- DJT has promised no 401(k) changes.  We'll see what shows up in the bill, but he would look like a clown if he signed anything with 401(k) changes in to law.


                  This is all noise and hysteria, and like Vagabond said, what really matters is where the brackets fall.  If this is a horrible bill like the recent healthcare reform fiascoes, it will be eviscerated and die an embarrassing death once it comes to light.  In the meantime, my energy can be devoted to better uses.

                  I sometimes have trouble reading private messages on the forum. I can also be contacted at [email protected]

                  Comment


                  • #10

                    I’ll go ahead and post something else that I am sure will be unpopular.  I don’t vote.  One vote never made a difference in any election that would have bearing on taxation policy; therefore, my vote has little-to-no actual value (I don’t get personal value from a sense of civic pride). But voting does have a cost associated with it.  I could write a letter, but like voting, I doubt one letter will matter.


                    I could spend time organizing some kind of movement and encouraging others to vote and write letters in a way similar to how I would vote.  In that scenario, my vote would have value in the sense that I would need to vote so as not to detract from my message that others should vote.  I don’t have time for that though.   

                    Comment


                    • #11

                      These kinds of posts are never about the actual law being proposed, it's just fear mongering and concern trolling towards a political end.  Next week it will be a different flavor of "Can you believe they're doing xxxxxx?"




                      does the fact that Republicans are proposing them change your perception about their tax philosophy




                      You could also change your voting habits. I am shocked and disturbed by which party is proposing these policies, even if they don’t come to fruition.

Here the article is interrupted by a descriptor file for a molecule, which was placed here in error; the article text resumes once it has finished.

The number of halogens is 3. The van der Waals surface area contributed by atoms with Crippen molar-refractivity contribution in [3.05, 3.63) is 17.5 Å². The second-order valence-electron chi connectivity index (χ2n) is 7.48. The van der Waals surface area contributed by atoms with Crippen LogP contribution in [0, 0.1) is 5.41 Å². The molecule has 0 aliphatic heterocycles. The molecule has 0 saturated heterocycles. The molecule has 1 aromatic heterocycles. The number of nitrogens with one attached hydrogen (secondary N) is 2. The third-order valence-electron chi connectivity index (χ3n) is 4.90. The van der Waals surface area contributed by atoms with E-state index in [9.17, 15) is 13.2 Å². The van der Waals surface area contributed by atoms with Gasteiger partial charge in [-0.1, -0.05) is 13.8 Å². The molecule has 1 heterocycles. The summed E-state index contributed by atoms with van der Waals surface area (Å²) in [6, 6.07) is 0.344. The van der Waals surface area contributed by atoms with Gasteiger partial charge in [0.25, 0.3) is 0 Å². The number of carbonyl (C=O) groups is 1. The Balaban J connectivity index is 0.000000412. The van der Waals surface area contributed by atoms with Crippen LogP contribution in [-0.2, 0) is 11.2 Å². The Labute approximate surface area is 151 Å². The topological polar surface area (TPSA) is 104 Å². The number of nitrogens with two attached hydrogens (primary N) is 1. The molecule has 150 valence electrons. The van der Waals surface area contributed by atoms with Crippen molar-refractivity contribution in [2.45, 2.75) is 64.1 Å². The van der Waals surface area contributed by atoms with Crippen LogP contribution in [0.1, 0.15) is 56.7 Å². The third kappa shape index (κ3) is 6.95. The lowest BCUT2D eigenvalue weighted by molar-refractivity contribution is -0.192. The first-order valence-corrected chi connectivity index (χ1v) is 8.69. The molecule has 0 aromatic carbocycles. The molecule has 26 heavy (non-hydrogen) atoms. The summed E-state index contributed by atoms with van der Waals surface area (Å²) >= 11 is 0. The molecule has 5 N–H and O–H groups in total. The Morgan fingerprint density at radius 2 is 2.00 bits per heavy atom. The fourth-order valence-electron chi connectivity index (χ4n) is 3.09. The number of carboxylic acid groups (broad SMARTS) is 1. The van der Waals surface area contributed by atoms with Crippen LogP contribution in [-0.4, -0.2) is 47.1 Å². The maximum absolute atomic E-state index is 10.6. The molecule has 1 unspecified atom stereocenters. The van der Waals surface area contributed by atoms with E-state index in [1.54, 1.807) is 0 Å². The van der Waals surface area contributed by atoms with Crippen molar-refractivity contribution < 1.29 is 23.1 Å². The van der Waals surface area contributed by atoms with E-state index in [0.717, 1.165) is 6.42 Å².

Click to expand...



                      The above lines were the real message.  

                      I should have been a pair of ragged claws. Scuttling across the floors of silent seas.

                      Comment


                      • #12



                        The fatalism here kills me. “Oh there’s nothing to be done, just let it happen.” You could for instance write to and call your representatives (which I did). You could also change your voting habits. I am shocked and disturbed by which party is proposing these policies, even if they don’t come to fruition.


                        Click to expand...



                        Not fatalism at all. Also, how do you know how people voted, there are quite a few young non repubs on here (cant say liberal as those have gone nutters as well). Dont confuse reality for fatalism. Nothing thats being proposed is new, been proposed for decades some of them. Its nonsense to get worked up over trial balloon. If you go on the legislative site with all the bills, there are zillions. How come you're not concerned about those I ask? Or, excited about all those that are exactly opposite of what you're concerned about (they exist)?


                        Most of this will never come to pass, no matter who you voted for. Trump in, nothing has yet to be done and people are already getting concerned about tying themselves to a disaster. Any bill can be abolished by a new one. Hilary in, nothing would have happened as congress would have opposed her. Bernie, nothing would have happened because congress (including his own party) would have opposed him.


                        Writing your rep makes you feel good but doesnt change voting usually.

                        Comment


                        • #13

                          AMT bites --- wait a sec --- AMT is good -- it's the FLAT TAX!    :evil: 


                          Yes, the state deductions exemption really is a free gift and I love it being in California.   As a purist from the Fed standpoint -- just because the State wants to tax you, you shouldn't get a break at the Fed level.   State doesn't give you a break a City taxes or County level taxes, so why else?  At that standpoint is going to cost me plenty of $$$.


                          Same thing with Prop 13 in California fixing property taxes at 1% with a cap on increase year-to-year with HCOL -- makes no sense what-so-ever and completely turns school district funding on its head and controls to the State.   -- that's another messed up system.


                          Point is -- taxes are unavoidable.  KIS with minimal exceptions and work efficiently and effectively from there.  


                          Heck some economists think we all are overpaid anyways  :roll: